April 13, 2014


Last weekend we held the Creating Productive Food Forest Ecosystems weekend intensive. While the rain threatened, the weather held for the workshops, the hugel bed construction and the evening campfires. Overall it was wonderful weekend! Our appreciation goes out to all those who made it possible.

We started each morning with the construction of a hugel bed to extend our zone 1 intensive perennial herb and food garden. Workshop participants learned about and then gained hands-on experience building the layers of a hugel bed.

We successfully finished assembling the bed, seeding it with a mixture of alfalfa, parsnips and turnips, laying down a layer of mulch and then pinning the mulch with sticks. Then we planted golden currants (Ribes aureum), a drought-tolerant currant native to the east side of the Cascades, towards the top of the north side of the bed. A job well done!

In this past week, we added a few additional touches. We transplanted strawberries to the north side of the hugel bed, that with time will form a ground cover underneath the currants. On the south side of the bed, we planted a honey berry bush, soon to be accompanied by a few more at ~6ft intervals. Honey berries (Lonicera caerulea) are highly productive, cold-hardy large bushes that fruit small, sweet blue berries in June. And on each of the edges, close to the paths, are now fosythia bushes whose early bloom is a source of pollen and nectar for honey bees and whose fruit is considered medicinal.

Strawberry and Golden Currant


We were also able to complete the next hugel bed down slope. We followed a similar process for seeding, mulching and then pinning the mulch down.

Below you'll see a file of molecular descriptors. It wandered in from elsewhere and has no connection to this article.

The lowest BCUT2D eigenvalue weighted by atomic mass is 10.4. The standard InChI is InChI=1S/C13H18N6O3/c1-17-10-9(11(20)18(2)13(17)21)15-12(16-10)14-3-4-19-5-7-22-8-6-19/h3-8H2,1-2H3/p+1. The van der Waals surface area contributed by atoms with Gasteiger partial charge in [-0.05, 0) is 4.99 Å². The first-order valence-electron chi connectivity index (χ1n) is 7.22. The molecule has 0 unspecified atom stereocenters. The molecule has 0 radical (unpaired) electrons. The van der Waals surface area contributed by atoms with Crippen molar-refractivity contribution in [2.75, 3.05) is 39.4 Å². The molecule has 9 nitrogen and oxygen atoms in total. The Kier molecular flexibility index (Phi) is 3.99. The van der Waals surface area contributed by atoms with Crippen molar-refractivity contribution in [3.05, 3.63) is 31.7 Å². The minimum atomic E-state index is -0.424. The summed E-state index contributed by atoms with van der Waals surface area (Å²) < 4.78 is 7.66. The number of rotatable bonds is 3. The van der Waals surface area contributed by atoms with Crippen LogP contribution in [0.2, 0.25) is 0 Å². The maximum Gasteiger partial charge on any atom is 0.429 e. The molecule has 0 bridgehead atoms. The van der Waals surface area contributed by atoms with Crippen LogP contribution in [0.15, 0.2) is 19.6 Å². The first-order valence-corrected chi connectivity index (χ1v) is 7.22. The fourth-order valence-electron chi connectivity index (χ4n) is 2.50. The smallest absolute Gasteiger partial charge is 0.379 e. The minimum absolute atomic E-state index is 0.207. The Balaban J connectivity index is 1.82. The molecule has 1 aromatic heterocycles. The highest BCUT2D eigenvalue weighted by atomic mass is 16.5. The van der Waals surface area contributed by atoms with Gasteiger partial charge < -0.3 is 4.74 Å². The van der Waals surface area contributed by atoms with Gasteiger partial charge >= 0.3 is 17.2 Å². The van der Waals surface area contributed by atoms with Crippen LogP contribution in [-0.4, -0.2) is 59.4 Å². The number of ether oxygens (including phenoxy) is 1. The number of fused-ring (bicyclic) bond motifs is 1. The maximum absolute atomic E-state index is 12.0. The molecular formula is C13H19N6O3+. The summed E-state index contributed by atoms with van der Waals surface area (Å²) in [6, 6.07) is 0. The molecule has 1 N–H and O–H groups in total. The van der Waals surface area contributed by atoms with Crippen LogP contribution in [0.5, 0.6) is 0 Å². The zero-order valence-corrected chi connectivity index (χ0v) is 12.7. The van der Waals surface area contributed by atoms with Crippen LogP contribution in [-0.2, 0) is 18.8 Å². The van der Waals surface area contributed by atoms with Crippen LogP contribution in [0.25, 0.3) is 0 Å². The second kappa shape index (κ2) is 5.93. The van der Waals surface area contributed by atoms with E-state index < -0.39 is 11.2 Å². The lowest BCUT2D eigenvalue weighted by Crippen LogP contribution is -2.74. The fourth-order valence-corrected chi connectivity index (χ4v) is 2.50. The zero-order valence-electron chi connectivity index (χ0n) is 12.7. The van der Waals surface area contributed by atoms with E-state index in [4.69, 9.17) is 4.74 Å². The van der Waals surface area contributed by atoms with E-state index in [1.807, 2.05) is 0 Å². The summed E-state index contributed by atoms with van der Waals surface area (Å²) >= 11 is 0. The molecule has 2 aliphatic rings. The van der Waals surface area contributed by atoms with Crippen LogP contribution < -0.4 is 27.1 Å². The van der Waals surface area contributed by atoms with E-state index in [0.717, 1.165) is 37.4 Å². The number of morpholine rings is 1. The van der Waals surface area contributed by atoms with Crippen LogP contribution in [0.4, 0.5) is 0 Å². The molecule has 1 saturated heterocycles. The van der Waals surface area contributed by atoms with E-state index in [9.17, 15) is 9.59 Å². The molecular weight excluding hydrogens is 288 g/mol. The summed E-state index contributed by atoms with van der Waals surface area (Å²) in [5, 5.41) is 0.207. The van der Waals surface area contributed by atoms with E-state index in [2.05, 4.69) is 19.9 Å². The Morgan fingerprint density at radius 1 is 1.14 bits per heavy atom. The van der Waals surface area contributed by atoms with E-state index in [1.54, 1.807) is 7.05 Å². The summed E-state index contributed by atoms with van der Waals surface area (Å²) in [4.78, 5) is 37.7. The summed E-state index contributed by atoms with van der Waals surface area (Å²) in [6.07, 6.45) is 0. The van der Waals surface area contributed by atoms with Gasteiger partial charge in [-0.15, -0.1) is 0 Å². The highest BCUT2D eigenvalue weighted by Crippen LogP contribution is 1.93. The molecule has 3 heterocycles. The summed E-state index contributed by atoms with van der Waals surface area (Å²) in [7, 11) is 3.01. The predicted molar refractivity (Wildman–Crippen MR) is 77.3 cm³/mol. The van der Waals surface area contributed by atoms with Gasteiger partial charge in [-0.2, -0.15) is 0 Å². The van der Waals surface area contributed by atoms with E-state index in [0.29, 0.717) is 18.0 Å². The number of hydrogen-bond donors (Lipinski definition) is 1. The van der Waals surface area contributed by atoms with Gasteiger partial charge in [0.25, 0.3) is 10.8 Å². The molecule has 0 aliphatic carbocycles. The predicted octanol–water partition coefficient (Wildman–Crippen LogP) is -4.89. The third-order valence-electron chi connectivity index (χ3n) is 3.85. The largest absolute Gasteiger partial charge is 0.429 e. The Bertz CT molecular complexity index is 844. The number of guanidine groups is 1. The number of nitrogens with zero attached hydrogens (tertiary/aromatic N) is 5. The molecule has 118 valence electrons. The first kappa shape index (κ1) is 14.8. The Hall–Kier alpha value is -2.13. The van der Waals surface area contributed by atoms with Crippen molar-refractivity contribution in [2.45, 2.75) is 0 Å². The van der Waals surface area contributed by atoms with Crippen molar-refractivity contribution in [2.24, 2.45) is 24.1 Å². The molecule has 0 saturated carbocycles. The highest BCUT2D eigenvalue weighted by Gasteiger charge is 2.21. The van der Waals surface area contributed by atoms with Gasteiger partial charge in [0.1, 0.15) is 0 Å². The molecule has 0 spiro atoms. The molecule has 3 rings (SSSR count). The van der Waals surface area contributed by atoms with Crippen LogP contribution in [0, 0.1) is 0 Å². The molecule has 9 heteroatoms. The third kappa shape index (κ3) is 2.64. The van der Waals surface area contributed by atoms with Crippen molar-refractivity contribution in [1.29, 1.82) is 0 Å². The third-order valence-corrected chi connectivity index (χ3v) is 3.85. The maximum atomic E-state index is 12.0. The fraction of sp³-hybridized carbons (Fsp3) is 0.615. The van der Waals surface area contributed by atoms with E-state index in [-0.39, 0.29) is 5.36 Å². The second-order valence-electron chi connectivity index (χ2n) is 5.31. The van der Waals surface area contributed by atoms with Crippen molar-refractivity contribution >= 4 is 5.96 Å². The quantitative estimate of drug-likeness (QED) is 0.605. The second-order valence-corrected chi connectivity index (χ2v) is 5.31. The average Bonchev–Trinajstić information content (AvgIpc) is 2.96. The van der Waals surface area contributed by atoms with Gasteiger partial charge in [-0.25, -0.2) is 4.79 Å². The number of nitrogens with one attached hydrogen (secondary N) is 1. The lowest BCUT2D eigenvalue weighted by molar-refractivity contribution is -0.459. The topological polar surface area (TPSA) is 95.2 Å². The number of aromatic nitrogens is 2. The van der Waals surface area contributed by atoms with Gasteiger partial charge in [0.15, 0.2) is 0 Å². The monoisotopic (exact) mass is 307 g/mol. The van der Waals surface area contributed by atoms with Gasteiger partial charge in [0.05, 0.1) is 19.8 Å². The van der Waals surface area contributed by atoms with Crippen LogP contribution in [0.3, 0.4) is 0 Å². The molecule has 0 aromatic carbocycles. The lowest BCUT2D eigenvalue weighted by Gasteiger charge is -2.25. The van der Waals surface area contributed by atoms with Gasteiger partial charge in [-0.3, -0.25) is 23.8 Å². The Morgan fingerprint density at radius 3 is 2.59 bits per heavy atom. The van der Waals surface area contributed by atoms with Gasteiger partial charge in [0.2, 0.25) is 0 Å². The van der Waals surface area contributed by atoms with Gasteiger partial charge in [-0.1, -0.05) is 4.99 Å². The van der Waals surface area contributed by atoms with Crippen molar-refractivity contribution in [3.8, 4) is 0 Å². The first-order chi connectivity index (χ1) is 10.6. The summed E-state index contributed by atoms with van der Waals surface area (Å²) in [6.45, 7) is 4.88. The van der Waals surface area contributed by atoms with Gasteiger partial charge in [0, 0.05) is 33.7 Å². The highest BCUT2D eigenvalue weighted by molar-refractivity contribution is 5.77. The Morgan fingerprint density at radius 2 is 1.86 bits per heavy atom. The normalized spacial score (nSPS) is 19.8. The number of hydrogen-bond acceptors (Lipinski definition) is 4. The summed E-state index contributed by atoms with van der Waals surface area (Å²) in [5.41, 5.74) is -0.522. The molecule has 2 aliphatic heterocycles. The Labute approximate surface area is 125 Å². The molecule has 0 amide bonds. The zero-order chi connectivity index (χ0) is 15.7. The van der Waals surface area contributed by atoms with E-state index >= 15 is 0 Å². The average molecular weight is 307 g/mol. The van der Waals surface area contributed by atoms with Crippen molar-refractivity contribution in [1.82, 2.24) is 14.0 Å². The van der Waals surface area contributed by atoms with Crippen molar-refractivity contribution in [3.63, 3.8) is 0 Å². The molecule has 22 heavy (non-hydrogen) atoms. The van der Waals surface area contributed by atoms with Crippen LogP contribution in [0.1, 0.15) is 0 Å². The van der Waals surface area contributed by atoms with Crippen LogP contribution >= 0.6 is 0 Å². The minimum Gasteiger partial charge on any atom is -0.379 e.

On the north side of this next bed we planted an apple tree, on MM111 rootstock, grafted from scion wood from a delicious wild cultivar growing by the side of the Klickitat River (we've named it "Windward Red").

Windward Red Apple Tree

This tree will soon be accompanied by Aronia ( Aronia melanocarpa) bushes- another hardy, productive large bush that produces edible, though astringent, berries. Aronias are high in antioxidants and are often used to make wine, jams and sauces.

As we move down and across the hillside our intent is to use a combination of large apple trees and bushes to create a perpetual forest edge effect. We will continue to use hugel beds on contour to capture, retain and then slowly release moisture. The planting pattern will be fairly open, with the nearly standard sized apple trees spaced approximately every 30 feet, creating some shade and microclimates while also allowing significant light to come through to the layer of bushes beneath.